In FIG. 21, two systems of unit amplifiers 2111, 2112 are single-ended amplifier circuits respectively composed of input-side matching circuits 2107, 2109, semiconductor devices 2106, 2107, and output-side matching circuits 2108, 2110. Drain terminals of the semiconductor devices 2106, 2107 are respectively connected to bias feed terminals 2104, 2105. As a low-pass filter circuit for preventing leakage of high-frequency signals, inductance components L2101, L2102 are respectively inserted in series immediately before the bias feed terminals 2104, 2105, and capacitance components C2101, C2102 are connected to between the bias feed terminals 2104, 2105 and grounds. Moreover, in FIG. 21, a resistance R2002, three capacitance components C2106, C2107, C2108, and two inductance components L2106, L2107 constitute a lumped constant Wilkinson combiner. A resistance R2102, three capacitance components C2109, C2110, C2111, and two inductance components L2108, L2109 constitute a lumped constant Wilkinson divider.

When the unit amplifiers 2111, 2112 are designed, a multistage circuit with inductance components and capacitance components alternately disposed is adopted as matching circuits 2107, 2109 which are equivalent to the input-side matching circuits 2007, 2009 in FIG. 20. The multistage circuit is composed of two capacitance components C2102, C2103 connected in series and three inductance components L2102, L2103, L2104 which are connected to between both the sides of the capacitance components C2102, C2103 connected in series and grounds as well as to between a junction point between the capacitance components and a ground.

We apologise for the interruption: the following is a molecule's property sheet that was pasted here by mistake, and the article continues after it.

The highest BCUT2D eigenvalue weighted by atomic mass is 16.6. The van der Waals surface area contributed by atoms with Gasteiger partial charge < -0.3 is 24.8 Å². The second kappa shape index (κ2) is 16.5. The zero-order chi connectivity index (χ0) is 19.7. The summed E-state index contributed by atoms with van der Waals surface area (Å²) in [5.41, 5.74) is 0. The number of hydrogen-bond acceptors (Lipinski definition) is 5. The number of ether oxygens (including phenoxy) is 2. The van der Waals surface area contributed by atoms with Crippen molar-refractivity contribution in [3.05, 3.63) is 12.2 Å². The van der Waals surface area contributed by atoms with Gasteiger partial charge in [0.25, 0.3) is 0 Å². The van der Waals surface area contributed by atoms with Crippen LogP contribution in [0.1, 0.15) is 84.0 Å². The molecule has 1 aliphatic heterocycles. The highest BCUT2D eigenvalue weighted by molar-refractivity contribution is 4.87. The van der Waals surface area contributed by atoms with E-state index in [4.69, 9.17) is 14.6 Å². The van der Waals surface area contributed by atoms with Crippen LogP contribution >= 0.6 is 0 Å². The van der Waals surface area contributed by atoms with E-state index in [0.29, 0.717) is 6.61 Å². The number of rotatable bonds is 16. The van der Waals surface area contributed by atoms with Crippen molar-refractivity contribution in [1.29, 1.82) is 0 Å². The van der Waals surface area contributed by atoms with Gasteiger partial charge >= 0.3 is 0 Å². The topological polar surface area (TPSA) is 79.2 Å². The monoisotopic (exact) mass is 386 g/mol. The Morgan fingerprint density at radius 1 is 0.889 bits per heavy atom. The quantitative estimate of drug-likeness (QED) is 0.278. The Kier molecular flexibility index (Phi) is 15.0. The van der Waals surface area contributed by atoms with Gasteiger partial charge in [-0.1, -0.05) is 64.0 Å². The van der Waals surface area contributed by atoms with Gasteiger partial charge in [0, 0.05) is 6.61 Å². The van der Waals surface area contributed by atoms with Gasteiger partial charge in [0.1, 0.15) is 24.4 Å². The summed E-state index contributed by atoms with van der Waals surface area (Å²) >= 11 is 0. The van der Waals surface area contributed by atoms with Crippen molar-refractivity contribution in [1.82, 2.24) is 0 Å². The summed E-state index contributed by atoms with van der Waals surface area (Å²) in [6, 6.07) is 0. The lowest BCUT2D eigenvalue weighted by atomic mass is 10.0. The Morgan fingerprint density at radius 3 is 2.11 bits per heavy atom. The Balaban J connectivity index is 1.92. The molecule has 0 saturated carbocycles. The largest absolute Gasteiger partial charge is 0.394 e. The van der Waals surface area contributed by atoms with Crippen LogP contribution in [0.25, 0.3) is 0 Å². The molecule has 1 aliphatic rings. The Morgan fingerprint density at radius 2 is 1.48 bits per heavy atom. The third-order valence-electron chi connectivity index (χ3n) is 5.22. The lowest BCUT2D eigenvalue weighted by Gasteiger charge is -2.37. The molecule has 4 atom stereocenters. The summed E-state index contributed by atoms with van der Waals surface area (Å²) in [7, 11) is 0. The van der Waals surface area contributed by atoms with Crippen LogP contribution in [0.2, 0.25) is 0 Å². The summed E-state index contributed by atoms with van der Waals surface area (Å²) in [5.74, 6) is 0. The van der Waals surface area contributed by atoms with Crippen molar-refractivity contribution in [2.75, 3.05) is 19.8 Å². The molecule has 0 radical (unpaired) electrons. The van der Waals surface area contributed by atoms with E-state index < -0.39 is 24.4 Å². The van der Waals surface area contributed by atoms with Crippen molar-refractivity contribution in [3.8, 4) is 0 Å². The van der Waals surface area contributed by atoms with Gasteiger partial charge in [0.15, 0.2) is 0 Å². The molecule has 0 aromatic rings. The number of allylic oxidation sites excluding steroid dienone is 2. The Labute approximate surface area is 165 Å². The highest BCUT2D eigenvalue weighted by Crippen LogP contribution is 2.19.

Moreover, a multistage circuit with capacitance components and an inductance component alternately disposed is adopted as matching circuits 2108, 2110 which are equivalent to the input-side matching circuits 2008, 2010 in FIG. 20. The multistage circuit is composed of one inductance component L2105 connected to between input and output sides, and two capacitance components C2104, C2105 which are connected to between both the sides of the inductance component L2105 and a ground.

In view of the circuit of FIG. 21, it is immediately obvious in comparison to the circuits (FIG. 2 and FIG. 10) of the present invention that the number of circuit devices is large. It is clear that not only the number of devices is large, but also a plurality of large device values (C2101, L2101) are used particularly in the bias portion, which causes a problem that a practical circuit size becomes extremely large.